Profit distribution is one of the most critical factors in any investment as this determines the ROI at the end of the day. Thus, it’s extremely important to review this factor before considering any opportunity of passive investment. Profit distribution ironically depends upon the managers’ experience and their share of contribution in terms of work and labor throughout the lifespan of the investment opportunity. Some sponsors offer an equity spilt that ranges between 5%-95% and 30%-70% (where 95% and 70% goes to the investors, respectively). Generally speaking, the more experienced the sponsor, the higher their share. In this scenario, the sponsor will receive an agreed portion of the profit regardless of their performance (with the exception of a preferred return payout).

Another format of profit distribution is waterfall. Waterfall distribution is directly related to the sponsor’s performance and allocates a higher portion of the profit the higher returns the sponsor provides. Today, however the vast majority of sponsors don’t offer this option.

As a passive investor, you should decide which profit share mechanism you are most comfortable with.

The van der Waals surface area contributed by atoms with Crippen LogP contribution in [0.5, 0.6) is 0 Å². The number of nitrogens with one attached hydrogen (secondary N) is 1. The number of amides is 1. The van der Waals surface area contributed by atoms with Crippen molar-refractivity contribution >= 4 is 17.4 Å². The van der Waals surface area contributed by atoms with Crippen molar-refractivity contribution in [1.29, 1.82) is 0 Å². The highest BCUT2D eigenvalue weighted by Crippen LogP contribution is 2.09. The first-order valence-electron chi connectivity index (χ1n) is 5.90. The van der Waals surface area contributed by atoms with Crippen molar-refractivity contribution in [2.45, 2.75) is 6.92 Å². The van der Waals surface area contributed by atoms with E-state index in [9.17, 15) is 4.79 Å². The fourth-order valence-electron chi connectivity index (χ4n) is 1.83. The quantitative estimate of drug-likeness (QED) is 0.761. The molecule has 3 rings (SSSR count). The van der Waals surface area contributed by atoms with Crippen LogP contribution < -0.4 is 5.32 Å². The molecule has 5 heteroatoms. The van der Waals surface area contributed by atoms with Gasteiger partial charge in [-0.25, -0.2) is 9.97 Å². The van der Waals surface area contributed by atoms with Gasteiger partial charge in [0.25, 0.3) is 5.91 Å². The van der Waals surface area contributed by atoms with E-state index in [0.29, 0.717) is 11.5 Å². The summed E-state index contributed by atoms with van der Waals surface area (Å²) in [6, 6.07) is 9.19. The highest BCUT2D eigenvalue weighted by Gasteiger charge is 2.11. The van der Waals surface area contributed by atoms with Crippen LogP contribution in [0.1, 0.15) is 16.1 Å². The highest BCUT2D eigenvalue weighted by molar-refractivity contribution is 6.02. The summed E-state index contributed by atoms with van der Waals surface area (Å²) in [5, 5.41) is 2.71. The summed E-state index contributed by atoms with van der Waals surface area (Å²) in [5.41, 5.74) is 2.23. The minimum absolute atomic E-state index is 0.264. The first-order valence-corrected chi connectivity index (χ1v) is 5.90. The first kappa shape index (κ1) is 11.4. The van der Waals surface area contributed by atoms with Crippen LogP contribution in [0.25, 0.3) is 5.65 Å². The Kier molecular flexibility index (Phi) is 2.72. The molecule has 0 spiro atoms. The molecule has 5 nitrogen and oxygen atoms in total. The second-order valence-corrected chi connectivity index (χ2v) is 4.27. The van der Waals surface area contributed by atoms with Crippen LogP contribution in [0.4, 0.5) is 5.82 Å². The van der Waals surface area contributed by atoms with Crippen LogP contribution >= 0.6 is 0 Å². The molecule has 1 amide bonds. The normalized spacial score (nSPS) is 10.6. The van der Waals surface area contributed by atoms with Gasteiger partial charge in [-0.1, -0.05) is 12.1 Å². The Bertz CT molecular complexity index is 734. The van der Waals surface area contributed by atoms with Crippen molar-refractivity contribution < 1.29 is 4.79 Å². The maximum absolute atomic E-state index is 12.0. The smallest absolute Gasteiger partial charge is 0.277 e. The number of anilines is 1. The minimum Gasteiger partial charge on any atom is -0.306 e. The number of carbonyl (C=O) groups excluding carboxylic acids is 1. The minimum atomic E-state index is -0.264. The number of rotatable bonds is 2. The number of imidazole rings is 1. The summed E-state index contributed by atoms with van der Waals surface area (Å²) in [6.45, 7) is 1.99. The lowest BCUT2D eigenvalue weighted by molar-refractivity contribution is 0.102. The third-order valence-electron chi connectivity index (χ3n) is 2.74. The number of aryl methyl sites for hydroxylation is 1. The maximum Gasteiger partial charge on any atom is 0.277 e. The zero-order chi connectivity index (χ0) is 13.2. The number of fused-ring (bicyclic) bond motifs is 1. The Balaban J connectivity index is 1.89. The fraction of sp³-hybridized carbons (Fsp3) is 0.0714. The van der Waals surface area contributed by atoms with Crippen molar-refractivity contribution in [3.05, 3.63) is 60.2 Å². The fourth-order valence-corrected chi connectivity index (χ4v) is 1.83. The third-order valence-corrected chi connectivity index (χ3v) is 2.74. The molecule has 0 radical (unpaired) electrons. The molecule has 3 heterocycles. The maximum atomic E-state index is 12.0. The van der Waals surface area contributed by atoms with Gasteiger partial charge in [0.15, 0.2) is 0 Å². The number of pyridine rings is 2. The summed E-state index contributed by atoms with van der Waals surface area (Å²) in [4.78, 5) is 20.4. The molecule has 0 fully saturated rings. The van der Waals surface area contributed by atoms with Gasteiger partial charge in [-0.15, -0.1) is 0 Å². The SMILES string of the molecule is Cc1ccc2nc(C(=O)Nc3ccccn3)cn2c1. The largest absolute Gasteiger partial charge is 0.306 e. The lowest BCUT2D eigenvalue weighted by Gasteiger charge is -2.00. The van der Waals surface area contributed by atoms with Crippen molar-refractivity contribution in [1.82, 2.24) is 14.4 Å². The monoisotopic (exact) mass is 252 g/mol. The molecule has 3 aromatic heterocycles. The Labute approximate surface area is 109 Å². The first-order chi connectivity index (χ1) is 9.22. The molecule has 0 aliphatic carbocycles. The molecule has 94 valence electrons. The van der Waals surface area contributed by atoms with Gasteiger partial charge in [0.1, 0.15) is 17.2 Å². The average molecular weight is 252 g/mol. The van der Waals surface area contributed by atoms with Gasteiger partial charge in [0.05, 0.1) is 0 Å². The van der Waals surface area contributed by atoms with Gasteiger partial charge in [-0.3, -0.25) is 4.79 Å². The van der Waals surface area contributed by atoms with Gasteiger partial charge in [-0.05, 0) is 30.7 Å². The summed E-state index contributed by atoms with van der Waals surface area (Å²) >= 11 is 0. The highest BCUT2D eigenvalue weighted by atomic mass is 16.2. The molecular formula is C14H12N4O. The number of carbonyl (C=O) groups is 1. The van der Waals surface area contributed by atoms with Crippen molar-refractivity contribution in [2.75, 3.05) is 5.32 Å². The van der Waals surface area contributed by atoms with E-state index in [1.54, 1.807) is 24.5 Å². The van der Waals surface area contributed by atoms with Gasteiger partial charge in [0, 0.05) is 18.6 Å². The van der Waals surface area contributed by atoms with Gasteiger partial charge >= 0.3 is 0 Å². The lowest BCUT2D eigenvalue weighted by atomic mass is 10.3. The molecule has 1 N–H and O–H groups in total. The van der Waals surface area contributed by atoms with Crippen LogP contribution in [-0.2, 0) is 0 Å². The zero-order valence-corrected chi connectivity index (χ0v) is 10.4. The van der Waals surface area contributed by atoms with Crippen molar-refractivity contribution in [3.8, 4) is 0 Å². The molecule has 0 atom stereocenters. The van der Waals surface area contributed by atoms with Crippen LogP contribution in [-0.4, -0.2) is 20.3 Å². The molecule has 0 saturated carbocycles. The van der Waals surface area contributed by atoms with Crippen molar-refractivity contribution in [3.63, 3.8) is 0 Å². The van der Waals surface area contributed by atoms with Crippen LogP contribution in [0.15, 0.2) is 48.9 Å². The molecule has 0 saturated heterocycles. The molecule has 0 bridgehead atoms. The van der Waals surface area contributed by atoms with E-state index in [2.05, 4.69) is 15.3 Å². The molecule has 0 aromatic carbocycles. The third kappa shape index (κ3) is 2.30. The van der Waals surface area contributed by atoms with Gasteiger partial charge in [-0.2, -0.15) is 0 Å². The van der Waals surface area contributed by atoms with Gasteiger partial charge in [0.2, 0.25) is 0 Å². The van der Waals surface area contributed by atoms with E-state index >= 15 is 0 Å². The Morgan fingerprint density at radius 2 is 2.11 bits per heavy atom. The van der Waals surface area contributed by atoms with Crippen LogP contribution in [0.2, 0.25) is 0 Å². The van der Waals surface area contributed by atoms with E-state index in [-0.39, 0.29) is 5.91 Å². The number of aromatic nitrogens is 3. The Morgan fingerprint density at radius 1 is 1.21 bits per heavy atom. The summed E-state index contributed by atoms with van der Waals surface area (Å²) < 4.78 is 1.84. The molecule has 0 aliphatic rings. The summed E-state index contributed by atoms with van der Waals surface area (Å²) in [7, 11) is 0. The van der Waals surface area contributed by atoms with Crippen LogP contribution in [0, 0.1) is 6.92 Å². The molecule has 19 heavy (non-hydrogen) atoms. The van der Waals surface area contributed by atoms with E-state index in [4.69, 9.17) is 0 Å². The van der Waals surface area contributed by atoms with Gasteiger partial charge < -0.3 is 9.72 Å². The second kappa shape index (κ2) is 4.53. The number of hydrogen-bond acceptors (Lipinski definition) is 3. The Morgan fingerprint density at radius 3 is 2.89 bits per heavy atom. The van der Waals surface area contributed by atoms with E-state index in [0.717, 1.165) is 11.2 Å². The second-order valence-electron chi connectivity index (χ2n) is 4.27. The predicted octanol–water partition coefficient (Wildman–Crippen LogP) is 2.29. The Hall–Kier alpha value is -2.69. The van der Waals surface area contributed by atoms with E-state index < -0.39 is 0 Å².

Step 5: Evaluate the Pro Forma Assumptions

One of the most effective mechanisms to ascertain whether one is dealing with an aggressive management or a conservative one is by reviewing the assumptions used in Pro Forma. These assumptions provide a first-hand feel of whether the opportunity is going to perform as ascertained. However, the goal should be to look for a conservative manager, who will be using the conservative assumptions to make sure that they are able to under-promise as well as over-perform for setting up long-terms relationship with the investor. The main assumptions you should review are the rent growth trajectory, the occupancy and the exit cap rate. It is advised to have a conversation with the sponsor and ask how they arrived at the assumptions.

About the author

Ellie is the founder of Blue Lake Capital LLC, a real estate company specializes is multifamily investing throughout the United States. She is also the host of a weekly podcast called "That REllie Happened?! Unbelievable Real Estate Stories with Ellie". She started her career as a commercial real estate lawyer, leading real estate transactions for Israel’s largest development company. Later, as a property manager for Israel’s largest energy company, she oversaw properties worth over $100,000,000. Ellie is an experienced entrepreneur who helped build and scale companies by improving their business operations. She graduated from the MBA program at MIT Sloan School of Management and holds Masters in Laws from Bar-Ilan University in Israel. 

You can read more about Blue Lake Capital at and learn more about Ellie at